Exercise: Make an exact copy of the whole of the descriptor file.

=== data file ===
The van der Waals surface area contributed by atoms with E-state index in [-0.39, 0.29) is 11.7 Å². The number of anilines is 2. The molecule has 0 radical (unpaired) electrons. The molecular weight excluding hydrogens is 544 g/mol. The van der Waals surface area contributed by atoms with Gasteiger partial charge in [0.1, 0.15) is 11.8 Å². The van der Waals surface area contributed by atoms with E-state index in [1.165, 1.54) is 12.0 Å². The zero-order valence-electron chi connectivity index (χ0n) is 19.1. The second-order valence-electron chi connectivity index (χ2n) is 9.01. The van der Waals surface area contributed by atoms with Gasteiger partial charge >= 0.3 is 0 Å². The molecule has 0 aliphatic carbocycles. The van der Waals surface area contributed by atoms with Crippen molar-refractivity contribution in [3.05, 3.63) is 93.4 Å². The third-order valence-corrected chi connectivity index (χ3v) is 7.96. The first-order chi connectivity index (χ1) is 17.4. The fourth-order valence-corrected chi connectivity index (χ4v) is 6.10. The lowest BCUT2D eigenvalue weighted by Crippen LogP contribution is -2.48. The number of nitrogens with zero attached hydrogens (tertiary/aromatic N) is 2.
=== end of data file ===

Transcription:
The van der Waals surface area contributed by atoms with E-state index in [-0.39, 0.29) is 11.7 Å². The number of anilines is 2. The molecule has 0 radical (unpaired) electrons. The molecular weight excluding hydrogens is 544 g/mol. The van der Waals surface area contributed by atoms with Gasteiger partial charge in [0.1, 0.15) is 11.8 Å². The van der Waals surface area contributed by atoms with E-state index in [1.165, 1.54) is 12.0 Å². The zero-order valence-electron chi connectivity index (χ0n) is 19.1. The second-order valence-electron chi connectivity index (χ2n) is 9.01. The van der Waals surface area contributed by atoms with Gasteiger partial charge >= 0.3 is 0 Å². The molecule has 0 aliphatic carbocycles. The van der Waals surface area contributed by atoms with Crippen molar-refractivity contribution in [3.05, 3.63) is 93.4 Å². The third-order valence-corrected chi connectivity index (χ3v) is 7.96. The first-order chi connectivity index (χ1) is 17.4. The fourth-order valence-corrected chi connectivity index (χ4v) is 6.10. The lowest BCUT2D eigenvalue weighted by Crippen LogP contribution is -2.48. The number of nitrogens with zero attached hydrogens (tertiary/aromatic N) is 2.